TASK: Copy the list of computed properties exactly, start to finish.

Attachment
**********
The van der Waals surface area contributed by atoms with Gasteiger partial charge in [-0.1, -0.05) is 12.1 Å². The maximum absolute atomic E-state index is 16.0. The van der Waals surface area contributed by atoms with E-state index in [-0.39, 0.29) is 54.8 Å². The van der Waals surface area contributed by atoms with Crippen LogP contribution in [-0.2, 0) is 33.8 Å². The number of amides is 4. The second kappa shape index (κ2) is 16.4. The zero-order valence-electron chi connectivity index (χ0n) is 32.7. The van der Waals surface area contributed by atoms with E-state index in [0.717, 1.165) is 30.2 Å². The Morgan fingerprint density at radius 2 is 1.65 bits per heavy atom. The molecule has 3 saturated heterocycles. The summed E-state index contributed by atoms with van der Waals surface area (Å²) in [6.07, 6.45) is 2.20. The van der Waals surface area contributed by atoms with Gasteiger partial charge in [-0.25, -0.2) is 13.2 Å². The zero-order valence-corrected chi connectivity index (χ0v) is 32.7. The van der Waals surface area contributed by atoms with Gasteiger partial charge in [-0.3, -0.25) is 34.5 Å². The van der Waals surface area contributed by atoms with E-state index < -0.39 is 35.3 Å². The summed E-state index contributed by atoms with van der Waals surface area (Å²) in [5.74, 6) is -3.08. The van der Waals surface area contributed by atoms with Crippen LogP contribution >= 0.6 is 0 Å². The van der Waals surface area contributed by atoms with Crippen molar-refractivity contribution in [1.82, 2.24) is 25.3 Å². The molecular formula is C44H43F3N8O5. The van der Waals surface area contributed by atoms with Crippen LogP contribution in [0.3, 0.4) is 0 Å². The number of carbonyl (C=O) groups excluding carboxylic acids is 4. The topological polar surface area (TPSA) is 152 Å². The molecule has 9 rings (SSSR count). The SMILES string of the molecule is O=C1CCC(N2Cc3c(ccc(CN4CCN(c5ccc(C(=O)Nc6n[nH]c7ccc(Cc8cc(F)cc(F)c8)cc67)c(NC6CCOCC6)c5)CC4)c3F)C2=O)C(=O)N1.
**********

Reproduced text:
The van der Waals surface area contributed by atoms with Gasteiger partial charge in [-0.1, -0.05) is 12.1 Å². The maximum absolute atomic E-state index is 16.0. The van der Waals surface area contributed by atoms with E-state index in [-0.39, 0.29) is 54.8 Å². The van der Waals surface area contributed by atoms with Crippen LogP contribution in [-0.2, 0) is 33.8 Å². The number of amides is 4. The second kappa shape index (κ2) is 16.4. The zero-order valence-electron chi connectivity index (χ0n) is 32.7. The van der Waals surface area contributed by atoms with E-state index in [0.717, 1.165) is 30.2 Å². The Morgan fingerprint density at radius 2 is 1.65 bits per heavy atom. The molecule has 3 saturated heterocycles. The summed E-state index contributed by atoms with van der Waals surface area (Å²) in [6.07, 6.45) is 2.20. The van der Waals surface area contributed by atoms with Gasteiger partial charge in [-0.25, -0.2) is 13.2 Å². The zero-order valence-corrected chi connectivity index (χ0v) is 32.7. The van der Waals surface area contributed by atoms with Gasteiger partial charge in [-0.3, -0.25) is 34.5 Å². The van der Waals surface area contributed by atoms with E-state index < -0.39 is 35.3 Å². The summed E-state index contributed by atoms with van der Waals surface area (Å²) in [5.74, 6) is -3.08. The van der Waals surface area contributed by atoms with Crippen LogP contribution >= 0.6 is 0 Å². The van der Waals surface area contributed by atoms with Crippen molar-refractivity contribution in [1.82, 2.24) is 25.3 Å². The molecular formula is C44H43F3N8O5. The van der Waals surface area contributed by atoms with Crippen LogP contribution in [0.3, 0.4) is 0 Å². The number of carbonyl (C=O) groups excluding carboxylic acids is 4. The topological polar surface area (TPSA) is 152 Å². The molecule has 9 rings (SSSR count). The SMILES string of the molecule is O=C1CCC(N2Cc3c(ccc(CN4CCN(c5ccc(C(=O)Nc6n[nH]c7ccc(Cc8cc(F)cc(F)c8)cc67)c(NC6CCOCC6)c5)CC4)c3F)C2=O)C(=O)N1.